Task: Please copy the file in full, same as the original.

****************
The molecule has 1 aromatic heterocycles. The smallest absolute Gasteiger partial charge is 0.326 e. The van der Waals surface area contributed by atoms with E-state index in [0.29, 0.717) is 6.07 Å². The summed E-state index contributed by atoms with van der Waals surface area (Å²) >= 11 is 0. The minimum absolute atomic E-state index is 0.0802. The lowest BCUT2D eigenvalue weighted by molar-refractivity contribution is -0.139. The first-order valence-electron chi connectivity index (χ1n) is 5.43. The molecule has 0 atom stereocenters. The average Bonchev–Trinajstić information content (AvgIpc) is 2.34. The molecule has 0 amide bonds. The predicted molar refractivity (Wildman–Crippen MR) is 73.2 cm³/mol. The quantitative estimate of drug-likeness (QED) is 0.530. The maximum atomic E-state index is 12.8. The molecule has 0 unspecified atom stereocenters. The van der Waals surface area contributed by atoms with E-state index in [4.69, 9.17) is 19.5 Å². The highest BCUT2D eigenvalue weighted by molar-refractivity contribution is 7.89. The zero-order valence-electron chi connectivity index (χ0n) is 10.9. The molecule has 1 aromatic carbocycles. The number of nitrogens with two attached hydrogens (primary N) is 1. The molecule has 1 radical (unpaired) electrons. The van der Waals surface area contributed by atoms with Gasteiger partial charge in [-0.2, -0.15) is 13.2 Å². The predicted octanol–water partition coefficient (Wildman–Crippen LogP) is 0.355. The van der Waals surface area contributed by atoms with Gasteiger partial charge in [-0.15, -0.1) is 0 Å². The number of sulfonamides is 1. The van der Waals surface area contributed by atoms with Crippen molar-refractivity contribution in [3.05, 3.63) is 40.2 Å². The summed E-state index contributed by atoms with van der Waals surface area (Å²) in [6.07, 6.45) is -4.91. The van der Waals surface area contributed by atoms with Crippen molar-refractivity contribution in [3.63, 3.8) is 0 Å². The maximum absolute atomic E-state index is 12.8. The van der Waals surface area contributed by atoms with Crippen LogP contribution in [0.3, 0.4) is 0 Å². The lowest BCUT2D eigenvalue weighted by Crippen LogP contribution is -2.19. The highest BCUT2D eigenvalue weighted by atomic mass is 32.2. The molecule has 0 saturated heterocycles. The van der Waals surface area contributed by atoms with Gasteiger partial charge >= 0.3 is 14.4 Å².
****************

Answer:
The molecule has 1 aromatic heterocycles. The smallest absolute Gasteiger partial charge is 0.326 e. The van der Waals surface area contributed by atoms with E-state index in [0.29, 0.717) is 6.07 Å². The summed E-state index contributed by atoms with van der Waals surface area (Å²) >= 11 is 0. The minimum absolute atomic E-state index is 0.0802. The lowest BCUT2D eigenvalue weighted by molar-refractivity contribution is -0.139. The first-order valence-electron chi connectivity index (χ1n) is 5.43. The molecule has 0 atom stereocenters. The average Bonchev–Trinajstić information content (AvgIpc) is 2.34. The molecule has 0 amide bonds. The predicted molar refractivity (Wildman–Crippen MR) is 73.2 cm³/mol. The quantitative estimate of drug-likeness (QED) is 0.530. The maximum atomic E-state index is 12.8. The molecule has 0 unspecified atom stereocenters. The van der Waals surface area contributed by atoms with E-state index in [4.69, 9.17) is 19.5 Å². The highest BCUT2D eigenvalue weighted by molar-refractivity contribution is 7.89. The zero-order valence-electron chi connectivity index (χ0n) is 10.9. The molecule has 1 aromatic carbocycles. The number of nitrogens with two attached hydrogens (primary N) is 1. The molecule has 1 radical (unpaired) electrons. The van der Waals surface area contributed by atoms with Gasteiger partial charge in [-0.2, -0.15) is 13.2 Å². The predicted octanol–water partition coefficient (Wildman–Crippen LogP) is 0.355. The van der Waals surface area contributed by atoms with Gasteiger partial charge in [-0.15, -0.1) is 0 Å². The number of sulfonamides is 1. The van der Waals surface area contributed by atoms with Crippen molar-refractivity contribution in [3.05, 3.63) is 40.2 Å². The summed E-state index contributed by atoms with van der Waals surface area (Å²) in [6.07, 6.45) is -4.91. The van der Waals surface area contributed by atoms with Crippen molar-refractivity contribution in [3.63, 3.8) is 0 Å². The maximum absolute atomic E-state index is 12.8. The van der Waals surface area contributed by atoms with Crippen LogP contribution in [0.3, 0.4) is 0 Å². The lowest BCUT2D eigenvalue weighted by Crippen LogP contribution is -2.19. The highest BCUT2D eigenvalue weighted by atomic mass is 32.2. The molecule has 0 saturated heterocycles. The van der Waals surface area contributed by atoms with Gasteiger partial charge >= 0.3 is 14.4 Å².